Wild Life / marbled orb-weaver

running into webs

Hi, friends — welcome to new readers! This is issue #32 of my newsletter about animal encounters. We had one stunning week of sunshine here in Connecticut, the best weather of the year. All of us were out and about, making up for lost time: chipmunks scurrying, geese flocking, kids running on fields. Meanwhile, the plants are powering down and changing hues, retreating underground. Every living thing feels the shift, both harvest and reckoning, and away we go into the dark. At night the marbled orb-weavers (Araneus marmoreus) come out and make their giant masterpieces. — Amy Jean

This time of year I realize we’re here by the grace of spiders. They’re in every corner, watching with tiny eyes, wrapping the world in silk. I visited a friend one morning at their house in the woods and nearly walked into a five-foot web. I only stopped because I saw the poor spider floating above the path (the web was nearly invisible). I had no answer to the riddle, no secret password, only a stick to move the spider’s main anchor line gently to the side.

I did once walk into a five-foot web, a terrible experience for both the spider and me. The web was the handiwork of a marbled orb-weaver, a big, brightly colored spider with impressive patterning. It looks alarming and possibly deadly, but it’s actually a harmless garden spider with a prodigious work ethic.

Orb-weavers are common—there are around 1,500 species around the globe. And yet it’s a surprise to see a marbled orb-weaver, as they’d rather be hiding during the day. They are active at night, fashioning their webs, hanging tight, minding a signal line for vibrations. They swiftly catch and wrap prey like a sandwich at a good deli.

Males are pretty much gone by now, having accomplished their main task in life, to mate (a related species has a courtship process in which the male spins a mating thread across the female’s web and basically strums it for her—I love this).

Females tend to be out in October, tending their webs and getting ready to lay eggs. Once she makes her little egg-sac bundle, carefully crafted and tucked away somewhere safe, she slowly winds down and dies. In spring, the spiderlings will hatch, and then cast a thread to the wind, ballooning their way forward to a new home, like dandelion seeds.

Something about this life-cycle fills me with an intense sadness. The orb-weavers make and remake their web masterpieces over and over again, spinning in circles, through the vast, seemingly endless days of summer. And then, one day, a last web is made. When I look out the window at breakfast, sometimes I catch sight of a leftover bit of silk, an anchor unmoored, glinting in the morning light.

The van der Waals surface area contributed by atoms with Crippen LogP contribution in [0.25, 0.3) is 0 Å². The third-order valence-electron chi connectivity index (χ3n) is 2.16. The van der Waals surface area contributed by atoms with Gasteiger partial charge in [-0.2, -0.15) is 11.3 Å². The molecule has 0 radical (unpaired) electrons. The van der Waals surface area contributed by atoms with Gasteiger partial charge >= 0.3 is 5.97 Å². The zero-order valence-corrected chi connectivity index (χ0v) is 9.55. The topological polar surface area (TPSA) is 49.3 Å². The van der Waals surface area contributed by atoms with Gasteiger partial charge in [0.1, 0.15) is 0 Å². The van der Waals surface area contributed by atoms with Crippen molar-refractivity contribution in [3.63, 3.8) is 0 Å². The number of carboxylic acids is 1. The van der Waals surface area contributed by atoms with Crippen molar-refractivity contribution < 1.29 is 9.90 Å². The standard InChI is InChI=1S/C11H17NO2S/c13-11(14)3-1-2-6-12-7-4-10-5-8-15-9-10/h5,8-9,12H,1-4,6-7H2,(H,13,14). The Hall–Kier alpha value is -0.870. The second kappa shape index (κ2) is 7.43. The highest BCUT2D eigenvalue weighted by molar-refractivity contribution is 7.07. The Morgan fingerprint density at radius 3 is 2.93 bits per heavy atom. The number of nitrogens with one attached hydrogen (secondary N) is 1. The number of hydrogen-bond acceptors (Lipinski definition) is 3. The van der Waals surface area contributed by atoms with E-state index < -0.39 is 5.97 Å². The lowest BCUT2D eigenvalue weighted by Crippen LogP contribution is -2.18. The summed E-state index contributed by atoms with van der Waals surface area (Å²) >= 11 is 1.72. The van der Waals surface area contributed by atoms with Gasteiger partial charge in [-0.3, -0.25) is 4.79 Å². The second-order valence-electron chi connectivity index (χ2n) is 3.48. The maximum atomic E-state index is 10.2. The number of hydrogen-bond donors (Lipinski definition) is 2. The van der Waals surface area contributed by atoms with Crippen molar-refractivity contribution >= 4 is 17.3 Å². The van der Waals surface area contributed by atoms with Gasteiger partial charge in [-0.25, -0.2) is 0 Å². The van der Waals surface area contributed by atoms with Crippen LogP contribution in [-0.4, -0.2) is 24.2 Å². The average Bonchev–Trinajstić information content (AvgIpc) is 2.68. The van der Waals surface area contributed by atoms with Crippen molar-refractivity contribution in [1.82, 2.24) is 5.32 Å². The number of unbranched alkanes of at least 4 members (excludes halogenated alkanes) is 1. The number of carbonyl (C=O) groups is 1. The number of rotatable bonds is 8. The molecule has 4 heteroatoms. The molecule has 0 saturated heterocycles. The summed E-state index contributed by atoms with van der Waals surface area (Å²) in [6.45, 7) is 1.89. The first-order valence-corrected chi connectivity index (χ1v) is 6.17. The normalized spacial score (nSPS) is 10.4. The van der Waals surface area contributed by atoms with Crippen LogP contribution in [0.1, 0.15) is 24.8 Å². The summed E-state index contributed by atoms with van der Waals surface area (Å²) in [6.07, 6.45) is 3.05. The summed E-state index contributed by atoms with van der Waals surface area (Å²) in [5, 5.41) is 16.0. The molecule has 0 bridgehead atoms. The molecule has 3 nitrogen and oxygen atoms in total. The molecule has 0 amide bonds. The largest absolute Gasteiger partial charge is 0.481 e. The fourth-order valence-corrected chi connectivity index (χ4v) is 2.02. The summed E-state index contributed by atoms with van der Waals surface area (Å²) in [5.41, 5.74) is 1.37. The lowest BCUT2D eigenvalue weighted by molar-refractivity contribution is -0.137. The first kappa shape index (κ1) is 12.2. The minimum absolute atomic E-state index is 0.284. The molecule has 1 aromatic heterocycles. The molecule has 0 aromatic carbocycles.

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Marbled orb weaver links—

  • What’s it like to make your own silk and have eight legs? Here’s a very close-up look at an orb weaver making her web—it’s pretty incredible footage, and there’s 14 mins to put on in the background of whatever you’re working on. [YouTube]

  • Bugguide.net is a super handy resource in general, and for the orb-weavers it gives a sense of the many variations in color and patterning—you’ll understand why one is also known as the “pumpkin spider” [bugguide.net]

  • Wistful footage of other spider species “ballooning”—just really super cool [National Geographic via YouTube]

Animal encounters in recent comments

Also—

  • Years ago, thanks to Matt Moses and Hic & Hoc, and Guy Pettit and Flying Object (hi, guys!), I made a comic book called “Spider, Man,” about a man and a spider on the anti-social web. The cover is a letterpress web :) I have a few extra copies that I’m putting up for sale, here.

  • Lil’ spider drawing above is also for sale; part of the proceeds will go to the American Arachnological Society. (Apparently we know very little about spiders and how they’re faring! Turn a thoughtful glance in their direction, even the ones in your sink; they need our help.)


Wild Life #32 / this newsletter is a place to learn about the life around us, one silken thread at a time. I do this because I’m not sure what to do about the millions of species in danger of extinction. It means something to see and learn about and enjoy the life around us. Thank you for subscribing—I’m glad you’re here!

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